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For the most part Weapon is a very villain-centric episode with our heroes pretty much taking a back seat this time around as far as the plot is concerned. This time Travis and Servalan are in the pilots seat and are the ones who are driving the plot forward. Speaking of, there isn’t a whole lot of plot in this one which is a welcome relief after the overstuffed Shadow. Instead, it’s more of a character based episode and does very well on that front but not in the way that you’d expect. Instead of expanding on the main characters it builds up the guest characters and makes them all feel very real and well rounded which is something to be commended considering the fairly short running time. Carnell is easily the best and most enjoyable of these supporting characters, I’d even go so far as to say that I wish he could have been a recurring character as he was just that good and he certainly had the potential. A psycho-strategist would be a useful character for Servalan to have around and Scott Fredericks is just so good in the role. He’s also very funny and that last line had me in stitches, the delivery was just perfect. More one-off character as well written as him would be very welcome.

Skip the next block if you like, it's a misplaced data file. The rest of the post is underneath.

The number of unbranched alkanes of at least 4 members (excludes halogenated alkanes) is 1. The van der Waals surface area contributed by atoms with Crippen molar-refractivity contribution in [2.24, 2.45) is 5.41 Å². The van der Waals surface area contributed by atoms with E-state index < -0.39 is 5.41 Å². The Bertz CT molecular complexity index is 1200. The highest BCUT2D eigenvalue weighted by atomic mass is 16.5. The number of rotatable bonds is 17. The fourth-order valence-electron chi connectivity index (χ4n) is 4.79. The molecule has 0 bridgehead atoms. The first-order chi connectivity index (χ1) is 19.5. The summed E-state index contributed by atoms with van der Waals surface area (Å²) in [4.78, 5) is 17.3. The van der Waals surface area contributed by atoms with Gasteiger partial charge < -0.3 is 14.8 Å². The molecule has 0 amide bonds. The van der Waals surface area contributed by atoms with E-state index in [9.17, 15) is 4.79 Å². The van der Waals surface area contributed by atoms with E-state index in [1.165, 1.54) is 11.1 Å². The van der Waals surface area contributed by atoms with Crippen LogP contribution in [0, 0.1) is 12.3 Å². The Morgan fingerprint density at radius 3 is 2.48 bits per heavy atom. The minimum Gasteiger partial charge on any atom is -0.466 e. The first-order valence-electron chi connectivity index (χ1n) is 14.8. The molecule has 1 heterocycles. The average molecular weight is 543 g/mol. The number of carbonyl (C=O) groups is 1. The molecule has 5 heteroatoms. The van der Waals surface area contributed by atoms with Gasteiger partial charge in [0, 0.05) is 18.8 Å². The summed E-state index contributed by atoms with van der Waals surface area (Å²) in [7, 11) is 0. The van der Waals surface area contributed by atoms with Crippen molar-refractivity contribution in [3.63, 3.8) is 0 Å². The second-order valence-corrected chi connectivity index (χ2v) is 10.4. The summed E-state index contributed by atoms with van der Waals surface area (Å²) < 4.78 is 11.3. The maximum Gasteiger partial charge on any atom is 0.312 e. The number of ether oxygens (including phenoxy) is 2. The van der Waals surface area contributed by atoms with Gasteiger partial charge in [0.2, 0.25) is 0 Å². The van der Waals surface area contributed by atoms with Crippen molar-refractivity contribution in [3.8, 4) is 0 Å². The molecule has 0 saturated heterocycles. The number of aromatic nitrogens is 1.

Coser and Rashel are our other two supporting characters who have a rather interesting dynamic for the short while that it (or more accurately Coser) lasts. He may be upset when she calls him her master but he still very much treats her like a slave despite the fact that he freed her. You could just call that inconsistent writing but I think it’s much more than that and as such it makes Coser a quite well layered character. Rashel might not be as well developed a character but she’s probably the more likeable and ultimately gets a happy ending after everything. The episode isn’t perfect however as the whole cloning sub-plot of the story feels a bit out of nowhere and takes a while to link into to the main plot so for that while you’re just left wondering what it was all about. The scenes with the Clonemasters are also quite weird and they just feel a bit too much like pantomime. They ultimately just don’t fit in with the style of Blake’s 7 and I’m not sure whether to blame the writer or the director for this. I also feel that a clone of Blake had a lot of potential that was rather wasted here, even if we would’ve ended up with a bit of a cliché storyline. Bringing up back full circle to the idea of this being a villain centric episode, Servalan is wonderful in this and it’s nice to have Jacqueline Pearce back. She’s an absolutely wonderful villain and she overshadows Travis even more now that he’s been recast. The only villain who could really rival her was Carnell whose time on the show was all too brief but I digress.